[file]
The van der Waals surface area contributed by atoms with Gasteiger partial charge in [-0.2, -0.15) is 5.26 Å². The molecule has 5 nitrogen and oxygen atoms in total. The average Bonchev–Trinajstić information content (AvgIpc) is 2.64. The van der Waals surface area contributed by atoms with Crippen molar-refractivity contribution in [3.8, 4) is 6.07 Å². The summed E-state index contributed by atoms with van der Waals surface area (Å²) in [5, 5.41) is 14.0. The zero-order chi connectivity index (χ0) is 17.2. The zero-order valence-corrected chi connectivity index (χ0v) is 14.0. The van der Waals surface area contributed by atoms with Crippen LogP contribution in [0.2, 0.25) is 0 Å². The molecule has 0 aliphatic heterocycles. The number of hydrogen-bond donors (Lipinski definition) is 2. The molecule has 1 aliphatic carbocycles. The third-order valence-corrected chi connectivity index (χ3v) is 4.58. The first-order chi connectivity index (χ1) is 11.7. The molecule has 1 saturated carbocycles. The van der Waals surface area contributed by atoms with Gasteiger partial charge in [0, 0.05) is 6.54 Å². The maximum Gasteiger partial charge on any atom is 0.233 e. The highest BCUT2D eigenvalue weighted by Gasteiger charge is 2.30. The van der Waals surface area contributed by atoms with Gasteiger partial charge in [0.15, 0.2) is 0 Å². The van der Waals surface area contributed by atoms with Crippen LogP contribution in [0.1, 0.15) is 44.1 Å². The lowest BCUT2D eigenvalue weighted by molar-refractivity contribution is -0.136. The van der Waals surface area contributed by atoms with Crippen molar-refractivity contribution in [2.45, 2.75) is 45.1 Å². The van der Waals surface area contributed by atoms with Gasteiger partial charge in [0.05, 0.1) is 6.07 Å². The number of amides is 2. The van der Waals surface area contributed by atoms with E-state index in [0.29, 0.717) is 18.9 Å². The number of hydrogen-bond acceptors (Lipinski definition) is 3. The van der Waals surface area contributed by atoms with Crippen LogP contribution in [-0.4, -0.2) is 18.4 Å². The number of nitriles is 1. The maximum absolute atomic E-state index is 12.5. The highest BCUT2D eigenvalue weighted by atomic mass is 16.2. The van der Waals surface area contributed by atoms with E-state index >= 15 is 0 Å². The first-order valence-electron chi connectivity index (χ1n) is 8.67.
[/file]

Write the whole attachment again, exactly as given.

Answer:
The van der Waals surface area contributed by atoms with Gasteiger partial charge in [-0.2, -0.15) is 5.26 Å². The molecule has 5 nitrogen and oxygen atoms in total. The average Bonchev–Trinajstić information content (AvgIpc) is 2.64. The van der Waals surface area contributed by atoms with Crippen molar-refractivity contribution in [3.8, 4) is 6.07 Å². The summed E-state index contributed by atoms with van der Waals surface area (Å²) in [5, 5.41) is 14.0. The zero-order chi connectivity index (χ0) is 17.2. The zero-order valence-corrected chi connectivity index (χ0v) is 14.0. The van der Waals surface area contributed by atoms with Crippen LogP contribution in [0.2, 0.25) is 0 Å². The molecule has 0 aliphatic heterocycles. The number of hydrogen-bond donors (Lipinski definition) is 2. The molecule has 1 aliphatic carbocycles. The third-order valence-corrected chi connectivity index (χ3v) is 4.58. The first-order chi connectivity index (χ1) is 11.7. The molecule has 1 saturated carbocycles. The van der Waals surface area contributed by atoms with Gasteiger partial charge in [0, 0.05) is 6.54 Å². The maximum Gasteiger partial charge on any atom is 0.233 e. The highest BCUT2D eigenvalue weighted by Gasteiger charge is 2.30. The van der Waals surface area contributed by atoms with Gasteiger partial charge in [0.15, 0.2) is 0 Å². The van der Waals surface area contributed by atoms with Crippen LogP contribution in [0.1, 0.15) is 44.1 Å². The lowest BCUT2D eigenvalue weighted by molar-refractivity contribution is -0.136. The van der Waals surface area contributed by atoms with Crippen molar-refractivity contribution in [2.45, 2.75) is 45.1 Å². The van der Waals surface area contributed by atoms with Gasteiger partial charge in [0.05, 0.1) is 6.07 Å². The number of amides is 2. The van der Waals surface area contributed by atoms with E-state index in [0.29, 0.717) is 18.9 Å². The number of hydrogen-bond acceptors (Lipinski definition) is 3. The van der Waals surface area contributed by atoms with Crippen LogP contribution in [-0.4, -0.2) is 18.4 Å². The number of nitriles is 1. The maximum absolute atomic E-state index is 12.5. The highest BCUT2D eigenvalue weighted by atomic mass is 16.2. The van der Waals surface area contributed by atoms with E-state index >= 15 is 0 Å². The first-order valence-electron chi connectivity index (χ1n) is 8.67.